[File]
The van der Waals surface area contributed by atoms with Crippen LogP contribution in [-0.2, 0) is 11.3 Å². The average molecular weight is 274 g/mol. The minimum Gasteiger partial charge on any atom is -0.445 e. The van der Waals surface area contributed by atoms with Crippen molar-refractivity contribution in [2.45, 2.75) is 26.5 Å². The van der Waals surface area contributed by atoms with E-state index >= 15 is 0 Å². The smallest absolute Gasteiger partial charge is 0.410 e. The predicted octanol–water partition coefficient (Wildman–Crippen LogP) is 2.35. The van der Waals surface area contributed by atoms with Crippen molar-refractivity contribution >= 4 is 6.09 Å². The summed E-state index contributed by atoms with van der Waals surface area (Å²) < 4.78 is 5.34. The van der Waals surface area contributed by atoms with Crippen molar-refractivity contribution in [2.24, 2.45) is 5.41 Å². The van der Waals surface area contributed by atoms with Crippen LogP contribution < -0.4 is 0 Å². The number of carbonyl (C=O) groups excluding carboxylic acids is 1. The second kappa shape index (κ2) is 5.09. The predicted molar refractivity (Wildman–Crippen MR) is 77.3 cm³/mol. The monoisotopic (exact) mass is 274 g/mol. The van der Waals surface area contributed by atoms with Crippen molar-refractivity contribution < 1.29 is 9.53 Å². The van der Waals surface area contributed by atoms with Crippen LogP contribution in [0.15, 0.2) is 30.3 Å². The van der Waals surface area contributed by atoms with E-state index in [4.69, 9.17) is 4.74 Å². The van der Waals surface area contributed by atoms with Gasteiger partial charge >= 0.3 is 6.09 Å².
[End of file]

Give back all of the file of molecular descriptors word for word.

The van der Waals surface area contributed by atoms with Crippen LogP contribution in [-0.2, 0) is 11.3 Å². The average molecular weight is 274 g/mol. The minimum Gasteiger partial charge on any atom is -0.445 e. The van der Waals surface area contributed by atoms with Crippen molar-refractivity contribution in [2.45, 2.75) is 26.5 Å². The van der Waals surface area contributed by atoms with E-state index >= 15 is 0 Å². The smallest absolute Gasteiger partial charge is 0.410 e. The predicted octanol–water partition coefficient (Wildman–Crippen LogP) is 2.35. The van der Waals surface area contributed by atoms with Crippen molar-refractivity contribution >= 4 is 6.09 Å². The summed E-state index contributed by atoms with van der Waals surface area (Å²) < 4.78 is 5.34. The van der Waals surface area contributed by atoms with Crippen molar-refractivity contribution in [2.24, 2.45) is 5.41 Å². The van der Waals surface area contributed by atoms with Crippen LogP contribution < -0.4 is 0 Å². The number of carbonyl (C=O) groups excluding carboxylic acids is 1. The second kappa shape index (κ2) is 5.09. The predicted molar refractivity (Wildman–Crippen MR) is 77.3 cm³/mol. The monoisotopic (exact) mass is 274 g/mol. The van der Waals surface area contributed by atoms with Crippen molar-refractivity contribution < 1.29 is 9.53 Å². The van der Waals surface area contributed by atoms with Crippen LogP contribution in [0.15, 0.2) is 30.3 Å². The van der Waals surface area contributed by atoms with E-state index in [4.69, 9.17) is 4.74 Å². The van der Waals surface area contributed by atoms with Gasteiger partial charge >= 0.3 is 6.09 Å².